East-West Migration: The Alternatives

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This sequel to Reform in Eastern Europe reports on one of the most pressing issues for countries with economies in transition and for their neighbors. The economic migration of Eastern Europeans to the West looms as potentially one of the great population movement of modern times; the authors clearly delineate the scope of the migration and the possible course it may take. They argue that substantial Eastern immigration cannot be averted but that free trade and capital flows should be able to stabilize the ...
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Overview

This sequel to Reform in Eastern Europe reports on one of the most pressing issues for countries with economies in transition and for their neighbors. The economic migration of Eastern Europeans to the West looms as potentially one of the great population movement of modern times; the authors clearly delineate the scope of the migration and the possible course it may take. They argue that substantial Eastern immigration cannot be averted but that free trade and capital flows should be able to stabilize the situation in the long run. As economists who have been deeply involved in the recent upheavals in the East, the authors are in a position to take a well-informed stance on the economic and social dislocations that are occurring. They look at migration statistics from previous eras to predict both the level of migration from Eastern Europe and its long-run and short-run effects on the countries involved. For the short run they recommend that western Europe begin to admit primary migrants and that the US increase its immigration quotas. They conclude with a detailed discussion of "the best defense of all," economic progress and lay out the necessary conditions for free trade, investment, and aid.
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Product Details

  • ISBN-13: 9780262121682
  • Publisher: MIT Press
  • Publication date: 9/23/1992
  • Pages: 104
  • Product dimensions: 21.00 (w) x 8.00 (h) x 1.00 (d)

Meet the Author

Olivier Blanchard is Economic Counselor and Director of the Research Department at the International Monetary Fund. He is the author of Macroeconomics, among other books, and coauthor of Lectures on Macroeconomics (MIT Press). David Romer is Herman Royer Professor of Political Economy at the University of California, Berkeley, and author of Advanced Macroeconomics. Michael Spence, co-recipient of the 2001 Nobel Prize in Economics, is Professor Emeritus of Management at Stanford University's Graduate School of Business and Professor of Economics at New York University's Stern School of Business. He served as Chairman of the Commission on Growth and Development from 2006 to 2010 (the life of the commission). He is the author of The Next Convergence: The Future of Economic Growth in a Multispeed World. Joseph Stiglitz, co-recipient of the 2001 Nobel Prize in Economics, is University Professor at Columbia University. He served as Chairman of the U.S. Council of Economic Advisers in the Clinton administration, and from 1997 to 2000 as World Bank Chief Economist and Senior Vice President in Development Economics. He is the author of Freefall: Free Markets and the Sinking of the World Economy, Globalization and Its Discontents, and other books.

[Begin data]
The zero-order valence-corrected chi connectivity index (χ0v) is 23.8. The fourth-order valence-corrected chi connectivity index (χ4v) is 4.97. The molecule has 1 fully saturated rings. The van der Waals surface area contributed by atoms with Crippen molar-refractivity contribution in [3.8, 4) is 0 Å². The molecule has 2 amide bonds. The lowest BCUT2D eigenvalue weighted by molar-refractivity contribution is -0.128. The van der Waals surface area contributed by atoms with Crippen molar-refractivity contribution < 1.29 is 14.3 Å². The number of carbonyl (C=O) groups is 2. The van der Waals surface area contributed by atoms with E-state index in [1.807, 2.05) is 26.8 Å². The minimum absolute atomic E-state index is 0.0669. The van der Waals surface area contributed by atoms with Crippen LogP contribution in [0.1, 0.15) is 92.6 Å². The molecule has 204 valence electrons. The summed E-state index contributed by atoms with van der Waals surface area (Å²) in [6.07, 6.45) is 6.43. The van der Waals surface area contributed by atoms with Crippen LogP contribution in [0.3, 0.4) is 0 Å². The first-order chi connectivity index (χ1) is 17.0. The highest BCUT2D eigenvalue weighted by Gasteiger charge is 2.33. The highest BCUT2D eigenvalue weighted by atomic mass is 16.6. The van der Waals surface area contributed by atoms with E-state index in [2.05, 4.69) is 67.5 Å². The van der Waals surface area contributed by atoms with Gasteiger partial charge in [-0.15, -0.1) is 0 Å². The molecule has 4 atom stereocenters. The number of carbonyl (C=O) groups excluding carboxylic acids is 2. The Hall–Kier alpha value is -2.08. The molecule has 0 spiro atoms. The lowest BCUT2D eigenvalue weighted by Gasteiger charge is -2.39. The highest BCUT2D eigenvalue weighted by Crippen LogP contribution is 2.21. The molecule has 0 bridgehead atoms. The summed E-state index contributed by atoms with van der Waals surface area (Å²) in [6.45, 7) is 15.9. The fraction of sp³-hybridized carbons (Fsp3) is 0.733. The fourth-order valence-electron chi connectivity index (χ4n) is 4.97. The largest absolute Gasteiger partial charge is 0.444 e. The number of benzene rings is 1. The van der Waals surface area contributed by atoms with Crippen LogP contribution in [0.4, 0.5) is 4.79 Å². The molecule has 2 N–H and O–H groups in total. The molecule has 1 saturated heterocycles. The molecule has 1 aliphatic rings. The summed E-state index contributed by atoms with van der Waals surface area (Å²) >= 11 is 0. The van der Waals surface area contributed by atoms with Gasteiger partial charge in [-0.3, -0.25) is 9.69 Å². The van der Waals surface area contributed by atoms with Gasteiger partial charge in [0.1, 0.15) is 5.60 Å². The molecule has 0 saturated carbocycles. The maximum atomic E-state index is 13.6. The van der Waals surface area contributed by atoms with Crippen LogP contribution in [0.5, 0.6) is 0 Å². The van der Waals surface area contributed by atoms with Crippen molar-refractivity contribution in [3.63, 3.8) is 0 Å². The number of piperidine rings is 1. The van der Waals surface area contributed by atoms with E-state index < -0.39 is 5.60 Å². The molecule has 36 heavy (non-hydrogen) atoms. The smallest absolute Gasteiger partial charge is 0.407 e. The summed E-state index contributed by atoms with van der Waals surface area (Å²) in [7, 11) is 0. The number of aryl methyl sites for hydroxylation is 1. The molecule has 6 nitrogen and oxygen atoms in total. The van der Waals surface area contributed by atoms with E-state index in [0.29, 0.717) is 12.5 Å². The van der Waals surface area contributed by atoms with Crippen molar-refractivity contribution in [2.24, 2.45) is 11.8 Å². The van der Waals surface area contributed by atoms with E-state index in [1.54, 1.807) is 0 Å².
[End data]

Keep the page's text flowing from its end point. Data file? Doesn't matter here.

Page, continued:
Paul Krugman is Professor of Economics and International Affairs at Princeton University and a New York Times columnist. He was awarded the Nobel Prize for Economics in 2008.

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Table of Contents

Preface
Acknowledgments
1 Overview 1
The Alternatives 3
The Pressure to Migrate 5
The Response 7
2 Migration: The Pressure to Move 11
The Setting 11
Earlier Migrations 14
What Determines Migration? 20
Prospects for Desired Migration 23
Time Pattern of Desired Migration 25
Can Immigration Be Controlled? 28
3 Migration: The Likely Effects 33
Long-Run Effects 33
Externality Issues 37
Short-Run Absorption 42
Effects in the United States 44
The Return of the French Algerians 46
Postwar Germany 47
Can the West Cope? 49
4 Free Trade with the West 51
Prospects for Growth in Trade 52
Trade as a Substitute for Migration 53
Efficiency Differences and Factor Mobility 56
Dynamic and Macroeconomic Gains from Trade 58
Prospects 60
5 Aid and Capital Flows 63
Necessary Conditions for Investment 63
External Finance as a Lever for Reform 66
Forms and Conditions of Aid 68
Who Should Pay and How? 69
Consolidating the Debt 70
Appendix 1. Economics of Migration: Further Evidence 73
Appendix 2. Can Emigration Hurt the Home Country? 77
Notes 83
References 89
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